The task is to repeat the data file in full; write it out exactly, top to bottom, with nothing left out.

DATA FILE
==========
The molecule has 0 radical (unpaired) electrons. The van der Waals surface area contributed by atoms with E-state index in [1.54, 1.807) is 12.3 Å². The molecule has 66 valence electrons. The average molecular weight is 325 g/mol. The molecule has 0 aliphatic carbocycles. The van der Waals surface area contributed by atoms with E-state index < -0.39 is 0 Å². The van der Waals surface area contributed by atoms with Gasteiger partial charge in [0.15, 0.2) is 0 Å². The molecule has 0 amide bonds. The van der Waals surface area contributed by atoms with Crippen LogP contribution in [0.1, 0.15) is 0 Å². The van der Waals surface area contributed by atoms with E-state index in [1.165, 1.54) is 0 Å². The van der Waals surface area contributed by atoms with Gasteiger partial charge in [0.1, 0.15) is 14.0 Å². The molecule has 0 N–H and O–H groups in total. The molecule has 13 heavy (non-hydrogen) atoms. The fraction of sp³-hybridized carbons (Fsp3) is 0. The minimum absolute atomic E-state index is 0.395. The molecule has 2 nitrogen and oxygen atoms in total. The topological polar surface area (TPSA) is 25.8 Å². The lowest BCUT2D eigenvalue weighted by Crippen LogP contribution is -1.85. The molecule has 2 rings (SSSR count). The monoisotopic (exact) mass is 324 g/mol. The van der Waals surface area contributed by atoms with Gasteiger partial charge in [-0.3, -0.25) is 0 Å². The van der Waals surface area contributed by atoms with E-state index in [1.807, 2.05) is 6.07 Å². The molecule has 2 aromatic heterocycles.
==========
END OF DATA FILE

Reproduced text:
The molecule has 0 radical (unpaired) electrons. The van der Waals surface area contributed by atoms with E-state index in [1.54, 1.807) is 12.3 Å². The molecule has 66 valence electrons. The average molecular weight is 325 g/mol. The molecule has 0 aliphatic carbocycles. The van der Waals surface area contributed by atoms with E-state index < -0.39 is 0 Å². The van der Waals surface area contributed by atoms with Gasteiger partial charge in [0.15, 0.2) is 0 Å². The molecule has 0 amide bonds. The van der Waals surface area contributed by atoms with Crippen LogP contribution in [0.1, 0.15) is 0 Å². The van der Waals surface area contributed by atoms with E-state index in [1.165, 1.54) is 0 Å². The van der Waals surface area contributed by atoms with Gasteiger partial charge in [0.1, 0.15) is 14.0 Å². The molecule has 0 N–H and O–H groups in total. The molecule has 13 heavy (non-hydrogen) atoms. The fraction of sp³-hybridized carbons (Fsp3) is 0. The minimum absolute atomic E-state index is 0.395. The molecule has 2 nitrogen and oxygen atoms in total. The topological polar surface area (TPSA) is 25.8 Å². The lowest BCUT2D eigenvalue weighted by Crippen LogP contribution is -1.85. The molecule has 2 rings (SSSR count). The monoisotopic (exact) mass is 324 g/mol. The van der Waals surface area contributed by atoms with Gasteiger partial charge in [-0.3, -0.25) is 0 Å². The van der Waals surface area contributed by atoms with E-state index in [1.807, 2.05) is 6.07 Å². The molecule has 2 aromatic heterocycles.